Contact
Henri Boffin
ESO
Phone: +49 89 3200 6222
E-mail: hboffin (at) eso.org

Dr. Henri Boffin | EurekAlert!
Further information:
http://www.eso.org
http://www.eso.org/public/outreach/press-rel/pr-2009/pr-30-09.html

More articles from Physics and Astronomy:

nachricht Physicists Design Ultrafocused Pulses
27.07.2017 | Universität Innsbruck

nachricht CCNY physicists master unexplored electron property
26.07.2017 | City College of New York

All articles from Physics and Astronomy >>>

The most recent press releases about innovation >>>

Die letzten 5 Focus-News des innovations-reports im Überblick:

Im Focus: Physicists Design Ultrafocused Pulses

Physicists working with researcher Oriol Romero-Isart devised a new simple scheme to theoretically generate arbitrarily short and focused electromagnetic fields. This new tool could be used for precise sensing and in microscopy.

Microwaves, heat radiation, light and X-radiation are examples for electromagnetic waves. Many applications require to focus the electromagnetic fields to...

Im Focus: Carbon Nanotubes Turn Electrical Current into Light-emitting Quasi-particles

Strong light-matter coupling in these semiconducting tubes may hold the key to electrically pumped lasers

Light-matter quasi-particles can be generated electrically in semiconducting carbon nanotubes. Material scientists and physicists from Heidelberg University...

Im Focus: Flexible proximity sensor creates smart surfaces

Fraunhofer IPA has developed a proximity sensor made from silicone and carbon nanotubes (CNT) which detects objects and determines their position. The materials and printing process used mean that the sensor is extremely flexible, economical and can be used for large surfaces. Industry and research partners can use and further develop this innovation straight away.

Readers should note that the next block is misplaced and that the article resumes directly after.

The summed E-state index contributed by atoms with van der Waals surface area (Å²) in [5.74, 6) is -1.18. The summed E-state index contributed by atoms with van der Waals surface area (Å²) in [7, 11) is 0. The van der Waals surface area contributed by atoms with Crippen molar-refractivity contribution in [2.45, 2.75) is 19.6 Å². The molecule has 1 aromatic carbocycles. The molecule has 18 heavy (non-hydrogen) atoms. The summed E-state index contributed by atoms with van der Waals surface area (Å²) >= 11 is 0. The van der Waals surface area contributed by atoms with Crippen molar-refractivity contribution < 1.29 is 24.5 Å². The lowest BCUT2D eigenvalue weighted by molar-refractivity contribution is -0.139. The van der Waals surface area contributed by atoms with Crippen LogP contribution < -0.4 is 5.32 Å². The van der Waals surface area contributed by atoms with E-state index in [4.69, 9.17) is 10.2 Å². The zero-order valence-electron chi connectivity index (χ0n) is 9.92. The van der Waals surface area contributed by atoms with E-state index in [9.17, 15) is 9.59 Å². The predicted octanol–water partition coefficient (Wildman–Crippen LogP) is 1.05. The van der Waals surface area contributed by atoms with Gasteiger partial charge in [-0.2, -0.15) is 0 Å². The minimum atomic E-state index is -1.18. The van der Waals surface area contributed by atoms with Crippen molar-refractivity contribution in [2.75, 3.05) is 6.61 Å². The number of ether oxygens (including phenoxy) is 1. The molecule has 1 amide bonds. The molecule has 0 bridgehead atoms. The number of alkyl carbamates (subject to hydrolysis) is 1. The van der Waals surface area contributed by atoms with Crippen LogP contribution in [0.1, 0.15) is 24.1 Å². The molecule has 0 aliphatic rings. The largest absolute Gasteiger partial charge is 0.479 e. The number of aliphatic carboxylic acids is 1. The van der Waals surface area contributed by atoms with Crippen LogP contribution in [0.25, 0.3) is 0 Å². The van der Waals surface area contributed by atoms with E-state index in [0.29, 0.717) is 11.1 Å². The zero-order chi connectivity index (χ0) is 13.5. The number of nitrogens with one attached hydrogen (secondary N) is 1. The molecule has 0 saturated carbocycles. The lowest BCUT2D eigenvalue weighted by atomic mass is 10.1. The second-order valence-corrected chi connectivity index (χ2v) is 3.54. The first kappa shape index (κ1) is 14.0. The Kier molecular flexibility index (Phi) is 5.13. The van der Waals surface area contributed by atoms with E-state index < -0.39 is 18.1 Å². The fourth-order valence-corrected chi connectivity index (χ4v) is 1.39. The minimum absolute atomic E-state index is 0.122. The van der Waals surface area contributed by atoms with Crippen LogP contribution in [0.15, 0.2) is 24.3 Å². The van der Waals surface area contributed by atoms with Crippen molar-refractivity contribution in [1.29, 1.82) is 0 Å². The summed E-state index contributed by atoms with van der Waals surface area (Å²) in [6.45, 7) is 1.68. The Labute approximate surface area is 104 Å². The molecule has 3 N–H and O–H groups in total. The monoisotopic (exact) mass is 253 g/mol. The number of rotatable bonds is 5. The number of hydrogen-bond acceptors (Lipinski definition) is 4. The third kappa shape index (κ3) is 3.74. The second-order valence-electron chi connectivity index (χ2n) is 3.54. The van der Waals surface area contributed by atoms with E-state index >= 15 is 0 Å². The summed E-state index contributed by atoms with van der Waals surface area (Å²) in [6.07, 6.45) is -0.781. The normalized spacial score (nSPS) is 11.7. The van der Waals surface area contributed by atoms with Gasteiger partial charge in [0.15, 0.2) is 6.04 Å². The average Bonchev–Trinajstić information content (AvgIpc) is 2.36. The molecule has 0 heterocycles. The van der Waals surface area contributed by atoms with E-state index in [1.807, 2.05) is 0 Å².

At first glance, the proximity sensor appears to be nothing special: a thin, elastic layer of silicone onto which black square surfaces are printed, but these...

Im Focus: 3-D scanning with water

3-D shape acquisition using water displacement as the shape sensor for the reconstruction of complex objects

A global team of computer scientists and engineers have developed an innovative technique that more completely reconstructs challenging 3D objects. An ancient...

Im Focus: Manipulating Electron Spins Without Loss of Information

Physicists have developed a new technique that uses electrical voltages to control the electron spin on a chip. The newly-developed method provides protection from spin decay, meaning that the contained information can be maintained and transmitted over comparatively large distances, as has been demonstrated by a team from the University of Basel’s Department of Physics and the Swiss Nanoscience Institute. The results have been published in Physical Review X.

For several years, researchers have been trying to use the spin of an electron to store and transmit information. The spin of each electron is always coupled...

All Focus news of the innovation-report >>>

Anzeige

Anzeige

Event News

Clash of Realities 2017: Registration now open. International Conference at TH Köln

26.07.2017 | Event News

Closing the Sustainability Circle: Protection of Food with Biobased Materials

21.07.2017 | Event News

»We are bringing Additive Manufacturing to SMEs«

19.07.2017 | Event News

 
Latest News

Programming cells with computer-like logic

27.07.2017 | Life Sciences

Identified the component that allows a lethal bacteria to spread resistance to antibiotics

27.07.2017 | Life Sciences

Malaria Already Endemic in the Mediterranean by the Roman Period

27.07.2017 | Health and Medicine

VideoLinks
B2B-VideoLinks
More VideoLinks >>>